Lacquer spray issue

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Forum topic by mahdee posted 01-05-2016 01:00 AM 477 views 0 times favorited 12 replies Add to Favorites Watch
View mahdee's profile


3454 posts in 1185 days

01-05-2016 01:00 AM

Topic tags/keywords: question mahogany finishing

I am spraying right from a can and seem to get these uneven depression marks on the surface. I sanded them off and used 4×0 steel wool and sprayed again and boy, it screw it up even worse. Is it the steel wool causing this by making the surface too finished that the lacquer can’t grip to anything? Should I sand it flat with 220 and spray again? It seems the 220 leaves streak marks after spray that I am trying to avoid.


12 replies so far

View jbay's profile


697 posts in 317 days

#1 posted 01-05-2016 01:10 AM

Each lacquer coat melts into each other, therefore there is no mechanical grip between coats.
Hard to say without seeing it but I wouldn’t use steel wool. I normally use 220 between coats, but am spraying from a gun not a rattle can, so the heavier bodied lacquer melts out any scratches from sanding.
Could be maybe you are to close to the surface.
Maybe you could post some pics, or somebody else may be able to help.

-- Many times my “MO” involves Judging others, playing God, acting as LJs law enforcement, and never admitting any of my ideas could possibly wrong or anyone else's idea could possibly be correct.--

View Kaleb the Swede's profile

Kaleb the Swede

1720 posts in 1387 days

#2 posted 01-05-2016 01:12 AM

When I did my scroll saw projects recently I had a similar problem Mahdee. I sprayed another coat and it seemed to resolve itself. I figured since the coats burn into one another I could get away with it

-- Just trying to build something beautiful

View pintodeluxe's profile


4824 posts in 2231 days

#3 posted 01-05-2016 02:39 AM

I would recommend getting a spray system. If you already have a compressor you can get an inexpensive gravity-feed spray gun. Another option is a turbine driven HVLP system. Rockler has one on sale.

That way you could thin the lacquer, and control the spray pattern. I think 90% of common finishing problems could be solved with a good spray setup.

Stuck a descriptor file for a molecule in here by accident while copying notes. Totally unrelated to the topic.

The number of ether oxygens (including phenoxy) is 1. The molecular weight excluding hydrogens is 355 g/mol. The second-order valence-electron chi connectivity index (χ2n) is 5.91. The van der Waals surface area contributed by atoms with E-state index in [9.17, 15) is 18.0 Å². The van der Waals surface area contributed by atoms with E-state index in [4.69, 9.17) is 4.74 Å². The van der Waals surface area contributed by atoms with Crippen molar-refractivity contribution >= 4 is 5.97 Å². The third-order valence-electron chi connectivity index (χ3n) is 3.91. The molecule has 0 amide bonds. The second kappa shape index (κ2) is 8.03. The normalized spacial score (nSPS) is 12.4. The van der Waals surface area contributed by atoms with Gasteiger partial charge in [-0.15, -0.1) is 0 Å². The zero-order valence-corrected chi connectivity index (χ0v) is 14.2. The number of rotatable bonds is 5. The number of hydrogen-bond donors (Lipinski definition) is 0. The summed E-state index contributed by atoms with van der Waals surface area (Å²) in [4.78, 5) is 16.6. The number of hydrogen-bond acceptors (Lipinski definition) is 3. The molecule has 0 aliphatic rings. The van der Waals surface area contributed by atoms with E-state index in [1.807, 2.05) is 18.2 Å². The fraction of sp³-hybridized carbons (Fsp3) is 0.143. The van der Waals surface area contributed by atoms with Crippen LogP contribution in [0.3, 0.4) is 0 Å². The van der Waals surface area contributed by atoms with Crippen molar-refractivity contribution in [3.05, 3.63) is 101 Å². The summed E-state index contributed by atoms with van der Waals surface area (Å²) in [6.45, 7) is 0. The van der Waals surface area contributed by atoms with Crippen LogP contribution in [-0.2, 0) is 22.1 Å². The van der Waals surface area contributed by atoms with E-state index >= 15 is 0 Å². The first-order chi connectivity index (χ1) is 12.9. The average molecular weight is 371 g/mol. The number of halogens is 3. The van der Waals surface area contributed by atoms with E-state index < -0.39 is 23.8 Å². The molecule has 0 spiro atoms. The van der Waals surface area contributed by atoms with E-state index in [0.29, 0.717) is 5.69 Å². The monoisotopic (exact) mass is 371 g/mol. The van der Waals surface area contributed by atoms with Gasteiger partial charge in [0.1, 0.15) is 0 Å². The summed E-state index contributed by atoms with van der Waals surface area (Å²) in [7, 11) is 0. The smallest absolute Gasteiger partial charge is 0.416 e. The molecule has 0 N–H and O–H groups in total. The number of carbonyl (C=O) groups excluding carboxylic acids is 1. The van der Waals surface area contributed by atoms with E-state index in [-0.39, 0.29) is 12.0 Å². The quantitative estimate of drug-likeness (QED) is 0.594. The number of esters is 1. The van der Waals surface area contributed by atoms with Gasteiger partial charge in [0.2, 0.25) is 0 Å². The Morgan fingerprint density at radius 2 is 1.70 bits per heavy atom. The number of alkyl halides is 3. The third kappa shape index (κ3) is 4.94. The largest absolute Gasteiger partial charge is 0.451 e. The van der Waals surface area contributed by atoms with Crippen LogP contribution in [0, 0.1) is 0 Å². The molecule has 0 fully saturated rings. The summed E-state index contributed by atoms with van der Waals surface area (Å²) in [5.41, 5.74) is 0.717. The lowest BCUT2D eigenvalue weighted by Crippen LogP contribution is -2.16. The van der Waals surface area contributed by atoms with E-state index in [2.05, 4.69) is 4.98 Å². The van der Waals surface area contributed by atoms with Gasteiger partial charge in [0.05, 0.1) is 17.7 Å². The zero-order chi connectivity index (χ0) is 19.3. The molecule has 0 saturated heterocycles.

As far as sanding between coats I like to use 350 grit soft sanding sponges. Then I wet sand the final coat with a 1500 grit soft sponge.

Good luck!

-- Willie, Washington "If You Choose Not To Decide, You Still Have Made a Choice" - Rush

View jordanp's profile


1086 posts in 1358 days

#4 posted 01-05-2016 03:06 AM

Here are a few things I do that help my rattle can finishing woes.

1. Sand and clean surface with mineral spirits
2. Make the first coat shellac
3. Let dry thuoughly
4. Sand lightly 220
5. Spray with lacquer
6. Sand
7. spray second coat and so on….

the temperature and humidity can also effect your results..
So if you are having issues and it is in a cold environment, you might try it when it is warmer.

-- J. Palmer Woodworks - Rockwall TX -I woke up this morning thinking “man, I really hope someone posted some soul scarring sh*t on LJs today.” -- - Billy

View cracknpop's profile


190 posts in 1766 days

#5 posted 01-05-2016 03:36 AM

As jbay mentioned above, pictures may be helpful in seeing what you are calling “depression marks”. Without seeing it, I can only offer a few guesses…

Are you wiping down the surface with anything prior to spraying? While ‘fish eyes’ typically occur as small round depressions due to small spots of oil on the surface, I have seen streaks occur when not cleaned properly before spraying. Because of the variable concoctions sold as mineral spirits, I do not like to use it to clean the surface before spraying lacquer.